By Joe Montero
Incredibly, Capo Verde has complied to finish the kidnapping of Venezuelan diplomat Alex Saab to the United States. This does by the politer name of extradition. This is a kidnapping because violates legal norms, is blatantly political, and there is no extradition agreement between the Unites States and Capo Verde.
Saab is now in Florida and has made his first appearance at the District Court and charged with money laundering. Anyone who knows anything about it is aware of the fact that this is really for doing the work of an Ambassador. Part of this, was to negotiate the supply food and other essentials needed by the population of Venezuela. It means that he has been involved in finding ways around the sanctions imposed by the United States that have already led to the death of thousands.
Over more than a year of detention, the diplomat has been tortured and denied medical treatment for cancer.
The alleged charge of money laundering relates to an investigation over claims about the use of Swiss accounts to hide a money trail. This was dropped because of the lack of evidence.
Alex Saab’s work has been an important contribution to Venezuela’s CLAP program, which distributes food to households and is managed by local communities. These monthly, and sometimes fortnightly, distributions of food to households for no charge, have prevented widespread starvation.
The United States alleges the CLAP is being paid for by a corruption network, and that feeding the population is being used as a political tool by the Nicolas Maduro government.
I have been in Venezuela and witnessed that the food distribution is carried out by neighbours and no one is left out. In fact, I accompanied a member of the household I was staying in and experienced an inside view of the distribution point.
The US Treasury Department said in 2019: “Rather than ensure that this vulnerable population receives the food it desperately needs, the regime uses the CLAP program as a political tool to reward support and punish political criticism,” and continued with “…rather than ensure that this vulnerable population receives the food it desperately needs, the regime uses the CLAP program as a political tool to reward support and punish political criticism,” and “by offering food through this program, the former regime is able to maintain its influence because many Venezuelan citizens do not have enough money to buy food and therefore depend on the rations CLAP provides to survive.”
Below is the story from the other side.
A look at how the government’s Local Food Production and Provision Committees (CLAPs) are operating in Barquisimeto, Lara.
Video from Venezuela Analysis
Here is a roundabout admission that the CLAP program has succeeded in lessening the impact of the sanctions on food. The problem for the United States political leadership is that it has been getting in the way of starving the Venezuelan people into submitting to Washington’s political designs for the country.
Saab was detained while the fight he was on was of a routine refuelling stop at Cabo Verde. The small Atlantic Ocean island nation just off the African coast is subject to severe economic pressure from the United States. The issue has caused major internal political division between the strongly pro-United States government and the opposition.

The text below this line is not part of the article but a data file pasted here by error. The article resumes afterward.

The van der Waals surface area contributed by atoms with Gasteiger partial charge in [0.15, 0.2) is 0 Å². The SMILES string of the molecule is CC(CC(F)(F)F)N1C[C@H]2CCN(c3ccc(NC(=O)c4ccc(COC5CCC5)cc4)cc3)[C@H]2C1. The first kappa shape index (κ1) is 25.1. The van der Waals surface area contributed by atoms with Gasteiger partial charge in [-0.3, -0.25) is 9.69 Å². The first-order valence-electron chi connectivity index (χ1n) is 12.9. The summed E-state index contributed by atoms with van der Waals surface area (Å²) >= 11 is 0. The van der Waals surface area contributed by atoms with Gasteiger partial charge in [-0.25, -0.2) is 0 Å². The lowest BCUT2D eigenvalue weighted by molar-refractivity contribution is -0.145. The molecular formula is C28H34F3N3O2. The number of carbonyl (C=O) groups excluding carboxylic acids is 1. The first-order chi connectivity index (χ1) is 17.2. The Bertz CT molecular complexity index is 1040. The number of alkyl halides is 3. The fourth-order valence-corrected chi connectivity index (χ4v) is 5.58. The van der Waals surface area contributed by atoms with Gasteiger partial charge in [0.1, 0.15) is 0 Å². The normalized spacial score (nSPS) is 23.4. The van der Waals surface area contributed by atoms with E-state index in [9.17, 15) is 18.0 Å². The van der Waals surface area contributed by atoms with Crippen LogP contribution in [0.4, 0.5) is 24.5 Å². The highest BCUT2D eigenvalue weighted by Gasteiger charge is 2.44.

Layers for Saab are that this is a kidnaping, violating Cape Verde’s internal law and international law.
The United Nations had earlier demanded that the effort to get Saab be suspended.
A range of governments of countries have made public protests. It includes Russia, Iran. The European Union has warned of the consequences, even if not joining the condemnation. China has called the treatment of Saab bullying and an abuse of power.
According to human rights expert and former UN independent expert on the promotion of a democratic and equitable international order, Alfred de Zayas, an independent judge from Cabe Verde could have rejected the extradition request on the grounds that there were political motives.
Venezuela’s government has reacted by suspending its participation in the talks in Mexico City to reach an agreement between the Maduro government and opposition groups. That around last year’s self-proclaimed Juan Guaido have been involved but support the abduction of Saab, who happens to be a member of the negotiating team.
Venezuela is proceeding with the charging of the six charged with corruption relating to Citgo, a United States based subsidiary of the state oil company PDVSA. Five are U.S nationals.
Saab’s supporters have already rallied in New York. This was within hours of the extradition.
“Free Alex Saab!” Emergency Rally in NYC Times Square
Video from Caleb Maupin
More voices against his injustice are being heard.
Numerous organisations and public figures were represented and have pledged to keep on fighting until Alex Saab is released.
Alliance for Global Justice and International Action Center working together in the International #FreeAlexSaab Committee. It posted its Twitter account, an invitation for people to join its campaign A petition with more than 17,000 signatures had previously demanded US and Cape Verdean authorities release the abducted Venezuelan diplomat.
There is the International Free Alex Saab Committee, which had earlier organized a delegation to Cabo Verde with Sara Flounders, Roger Harris, and Bishop Filipe Teixeira, and participated in a delegation to the annual conference of the African Bar Association held in Niamey, capital of the Republic of Niger.
Women’s organisation in the United States, Code Pink, relaunched its drive for signatures to request the US Department of Justice drop the charge and invites people to subscribe to the campaign. Their petition can still be signed.
More activity is underway and across many countries.